Fotografiska Berlin designed by Studio Aisslinger in former Tacheles venue

A former department store that became a famous artists’ squat is now home to Fotografiska Berlin, a photography museum featuring interior design by German designer Werner Aisslinger.

Once the second-largest shopping arcade in Berlin, the building is best known as the Kunsthaus Tacheles, home of the Tacheles artist collective, who occupied it from 1990 to 2012.

Fotografiska Berlin exterior
Fotografiska Berlin is located in the former Kunsthaus Tacheles. Photo is by Patricia Parinejad

Aisslinger’s Berlin-based office, Studio Aisslinger, has transformed the former artist spaces into a new location for Fotografiska, which also has venues in New York, Shanghai, Stockholm and Tallinn.

This follows a major renovation overseen by architects Herzog and de Meuron, which included a pyramid-shaped roof extension and the addition of apartments and office spaces.

Fotografiska Berlin interior
The venue combines exhibition galleries with hospitality spaces. Photo is by Patricia Parinejad

As a for-profit organisation, Fotografiska’s model is different from other museums and galleries in that it blends exhibition space with hospitality.

Fotografiska Berlin stays open until 11pm, allowing visitors to combine an exhibition visit with dining or drinks.

The design responds to this with spaces designed in the spirit of a members’ club. There are seven floors, including a restaurant, two bars, a cafe, a bakery, a shop and a ballroom.

Fotografiska Berlin exhibition galleries
Historic graffiti is preserved throughout the interior. Photo is by Nicoló Lanfranchi

“It’s a complex cosmos that reminds one of a large hotel, only with exhibitions rather than overnight stays,” explained Aisslinger.

“A house like this doesn’t live from ticket sales alone. If you wanted that, you would have to calculate with state aid,” he continued.

“But that’s not what’s supposed to happen here. That’s why the many catering and event areas play a very important role.”

Fotografiska Berlin cafebar
A ground-floor cafe and bar features velvet seating booths. Photo is by Patricia Parinejad

Aisslinger said the aim was to create interiors that weave together the building’s different layers of history.

Located on the corner of Oranienburger Strasse and Friedrichstrasse, the building was first inaugurated in 1909 as the Friedrichstrasse Passage.

It was repurposed many times over the following decades – during the Nazi regime the building served as the headquarters for the party’s German Labour Front and its SS corps – and was due to be torn down before the Tacheles group moved in.

As the Kunsthaus Tacheles, the building became a symbol of the post-reunification era, filled with large-scale graffiti works that are now protected by preservation orders.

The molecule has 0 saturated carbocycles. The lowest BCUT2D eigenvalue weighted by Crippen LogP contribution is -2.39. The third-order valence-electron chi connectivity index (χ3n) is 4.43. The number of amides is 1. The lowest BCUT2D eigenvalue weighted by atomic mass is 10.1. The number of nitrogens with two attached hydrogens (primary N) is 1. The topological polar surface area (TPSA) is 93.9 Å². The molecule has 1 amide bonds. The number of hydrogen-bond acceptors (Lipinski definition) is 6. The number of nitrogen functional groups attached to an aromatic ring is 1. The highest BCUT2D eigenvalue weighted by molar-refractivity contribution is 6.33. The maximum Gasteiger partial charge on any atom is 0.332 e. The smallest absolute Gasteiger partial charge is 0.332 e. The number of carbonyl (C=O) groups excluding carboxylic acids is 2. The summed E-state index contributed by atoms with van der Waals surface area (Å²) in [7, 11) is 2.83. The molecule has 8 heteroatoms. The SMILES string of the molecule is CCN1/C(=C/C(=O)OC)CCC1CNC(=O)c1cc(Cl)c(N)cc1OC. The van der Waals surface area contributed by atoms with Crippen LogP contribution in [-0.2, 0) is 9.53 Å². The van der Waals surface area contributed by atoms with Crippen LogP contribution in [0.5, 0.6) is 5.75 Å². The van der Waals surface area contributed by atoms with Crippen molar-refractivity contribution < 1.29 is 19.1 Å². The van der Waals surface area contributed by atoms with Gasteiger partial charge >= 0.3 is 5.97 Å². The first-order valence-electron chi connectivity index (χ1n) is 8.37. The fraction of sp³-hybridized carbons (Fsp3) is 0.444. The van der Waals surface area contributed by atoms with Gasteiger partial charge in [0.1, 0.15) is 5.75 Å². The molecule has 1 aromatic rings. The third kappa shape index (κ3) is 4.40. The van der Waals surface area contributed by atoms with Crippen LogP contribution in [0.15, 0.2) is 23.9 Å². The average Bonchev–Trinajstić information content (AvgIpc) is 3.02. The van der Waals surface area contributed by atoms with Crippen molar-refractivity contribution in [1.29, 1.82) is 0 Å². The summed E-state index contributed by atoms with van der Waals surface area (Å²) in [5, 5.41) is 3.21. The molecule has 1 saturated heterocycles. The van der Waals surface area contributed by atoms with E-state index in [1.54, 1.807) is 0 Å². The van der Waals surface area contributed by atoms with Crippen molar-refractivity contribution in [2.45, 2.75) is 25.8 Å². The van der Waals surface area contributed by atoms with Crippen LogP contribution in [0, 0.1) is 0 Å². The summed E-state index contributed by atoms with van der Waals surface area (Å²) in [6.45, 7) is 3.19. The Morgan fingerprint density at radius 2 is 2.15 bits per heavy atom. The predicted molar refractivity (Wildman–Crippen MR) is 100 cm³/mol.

Fotografiska Berlin shop
The department store’s original floor tiles are retained in the museum shop. Photo is by Patricia Parinejad

“We tried to let the historic substance shine through a new use,” said Aisslinger.

“It was important to give the substance room to breathe. But that doesn’t mean that we frame the old walls and graffiti-like pictures and illuminate them with spotlights. It was more a question of proceeding carefully.”

Fotografiska Berlin graffiti
Studio Aisslinger’s design aims to balance old and new. Photo is by Nicoló Lanfranchi

Many spaces are characterised by a careful balance between raw, industrial materials and more comfortable, luxurious elements, including decorative lamps and heavy, patterned fabrics.

The Verōnika restaurant on the fourth floor is a key example of this.

Verōnika is a restaurant organised around a central bar
Verōnika is a restaurant organised around a central bar. Photo is by Nicoló Lanfranchi

The space incorporates one of the building’s best-known artworks – depicting former German chancellor Angela Merkel with a mohawk hairstyle – in a private dining room featuring solid wood furniture and velvet upholstery.

The ground floor has more of a casual, public feel. The cafe bar has fluted tiles and curving leather and velvet banquettes, while the shop features both original floor tiles and steel and wood shelving systems.

Bar Verōnika
Industrial materials are paired with soft lighting and patterned fabrics. Photo is by Patricia Parinejad

The level of intervention varies throughout, depending on the nature of each space.

A light touch was adopted for the grand double-height ballroom, known as the Golden Hall, which was used as a theatre venue by the Tacheles.

A different approach was required for Bar Clara, which is located under the new pyramid-shaped roof. Offering a panoramic view of the city skyline, it combines mirrored walls with shades of smoky grey, light blue and purple.

Fotografiska Berlin ballroom
The ballroom space was previously used as a theatre. Photo is by Nicoló Lanfranchi

Fotografiska Berlin opened in September, although some of the bar and restaurant spaces came later.

Some critics have questioned whether a private museum is an appropriate use of a building that had become synonymous with Berlin’s underground creative scene after the fall of the Berlin Wall.

Aisslinger, whose previous projects in the city include the 25hours Bikini Berlin Hotel, believes the new model brings back the social spirit that came to define the Kunsthaus Tacheles.

Bar Clara at Fotografiska Berlin
Bar Clara is a rooftop space offering panoramic views. Photo is by Nicoló Lanfranchi

“The Tacheles was always an event space as well,” he said. “It was always a bit more. In this respect, one can say that this social aspect already existed in the house and that it is being brought back to life right now.”

“We want to look ahead to the future whilst embracing the past, and to do so in a casual way,” he added. “That is very Berlin.”

Main image is by Nicoló Lanfranchi.

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